June 7th. At Blyth, Mary Taylor, in her twentieth year. Twelve months ago she joined the Wesleyan society, and sought and found peace with God. Her mother having passed to heaven, the care of the family devolved upon her: this, joined with extreme timidity and constitutional feebleness, greatly diminished her joy; but in her severe and protracted sufferings she found again "the pearl of great price," felt happy in the love of God, and passed to the higher happiness of heaven.
June 17th.-At Ashborne, Mrs. Mary Smith, aged fifty-seven. She was convinced of sin carts in life, under the Wesleyan ministry, and imple diately joined the society, and soon found peace with God. For twenty-eight years she bonoured God and his cause, by humble, active, and truly consistent piety. The prosperity of Zion 73 her joy. Her affliction was long, and often fers severe ; but the grace of God was magnitied in her, for patience had its perfect work. She com templated the approach of death with joyful hope, and at last died with the praise of God upon her lips.
June 13th. At North-Walsham, Mr. John Dyball, aged seventy-two; having been a sincerely-attached member of the Wesleyan society about forty-six years; during many of wbich he
" THY WILL BE DONE."
Of him whose mind is stay'd, my God, on thee !
And all that once was full of joy may be
Thine own directing, let the storm beat on ;
Tremble and murmur, upon whom hath shone,
Showing the path-way to a home above,
His every tear, which now doth smite in love
* From "Songs from the Parsonage."
MISSIONARY NOTICES, Relating principally to the FOREIGN Missions carried on under the
Direction of the METHODIST CONPERENCE.
MISSIONS IN THE SOUTH SEAS.
NEW-ZEALAND, AND THE AFFAIRS OF THE “TRITON.” Our friends will learn with much satisfaction that, by the good providence of God, the Rev. Walter Lawry, the General Superintendent of the New-Zealand Mission, has safely arrived in Sydney, on his way to his destination at Auckland, in New Zealand. Letters have already been received from the Missionaries in New-Zealand, expressing their pleasure and thankfulness for the arrangement which places Mr. Lawry at Auckland, and gives him the general superintendence of the Mission. Great advantages are expected to result both to the Missionaries themselves, who will thus have an acknowledged point of union, and to the very extensive Missions among the natives and the new settlers.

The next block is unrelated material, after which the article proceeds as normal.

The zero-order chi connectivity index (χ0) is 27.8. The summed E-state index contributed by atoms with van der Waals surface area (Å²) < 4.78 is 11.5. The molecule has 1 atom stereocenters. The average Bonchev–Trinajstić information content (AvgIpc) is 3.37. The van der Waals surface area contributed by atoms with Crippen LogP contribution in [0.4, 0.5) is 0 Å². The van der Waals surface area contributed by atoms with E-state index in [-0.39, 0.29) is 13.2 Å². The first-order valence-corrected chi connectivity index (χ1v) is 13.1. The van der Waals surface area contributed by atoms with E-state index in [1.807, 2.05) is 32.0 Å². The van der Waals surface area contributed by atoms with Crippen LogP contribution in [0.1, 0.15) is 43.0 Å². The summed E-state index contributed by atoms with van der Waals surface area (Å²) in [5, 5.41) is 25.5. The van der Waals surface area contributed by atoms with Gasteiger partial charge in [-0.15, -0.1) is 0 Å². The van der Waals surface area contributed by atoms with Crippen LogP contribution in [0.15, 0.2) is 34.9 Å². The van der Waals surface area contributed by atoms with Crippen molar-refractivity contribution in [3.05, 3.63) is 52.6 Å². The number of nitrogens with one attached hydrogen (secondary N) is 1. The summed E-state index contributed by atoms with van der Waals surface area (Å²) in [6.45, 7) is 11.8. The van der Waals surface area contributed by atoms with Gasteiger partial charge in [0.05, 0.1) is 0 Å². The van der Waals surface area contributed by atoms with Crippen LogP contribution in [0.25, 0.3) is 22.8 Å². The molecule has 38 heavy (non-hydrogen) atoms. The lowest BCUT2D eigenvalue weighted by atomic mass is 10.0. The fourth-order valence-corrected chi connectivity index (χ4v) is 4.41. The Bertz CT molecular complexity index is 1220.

Mr. Lawry's report concerning the “ Triton” is confirmatory of the representations which have been previously made. She is not large enough for her designed purpose, not being of sufficient capacity to take, at one voyage, the stores which are required for the year in the Friendly and Feejee Islands; and thus the islands have been only partially supplied, whilst New-Zealand has not had a fair share of her services. However, as Mr. Lawry says, “ All agree, first, that the Missions are most essentially served by the coming to and fro of the • Triton,' so far as regularity, and the comfort of the Missionaries, are concerned; and, secondly, that the expense would have been much heavier, had the work been done by 'line' or 'charter.'”
This subject occupies the serious attention of the Committee. To purchase a larger vessel at present would scarcely accord with the plans of strict retrenchment and rigid economy on which they feel bound to act for the current year, and perhaps for succeeding years ; while at the same time it is evident, that the Missions would be materially advantaged by a vessel of larger size. Extract of a Letter from the Rev. Waller Lawry, General Superintendent of the
New Zealand Missions, dated Sydney, February 2011, 1844. By God's mercy, we are come, as a
the collections have been satisfactory, family, in safety, health, and peace, to considering the times : they amounted this land, on our way to New Zealand, to about £120; and the actual debt on for which we expect to sail to-morrow the premises, it is hoped, when all shall morning. Here all is in a state of de. bave been wound up, will be only £1,100. pression and wretchedness in regard to By the kindness of the Chairman of this trade and commerce ; but in the devas- District, the brethren have met me, and tating storm, our people seem very much concluded that John Watsford and David to have escaped from the desolation Hazlewood are well fitted in all respects which has spread all around them. I for our work in the Feejee Islands, and have engaged in the services of the open- they will be so reported accordingly in ing of York-street chapel, Sydney, which their next District Minutes. I have has cost nearly £6,000.
They think every reason to approve most cordially Vol. XXII. Third Series. August, 1844.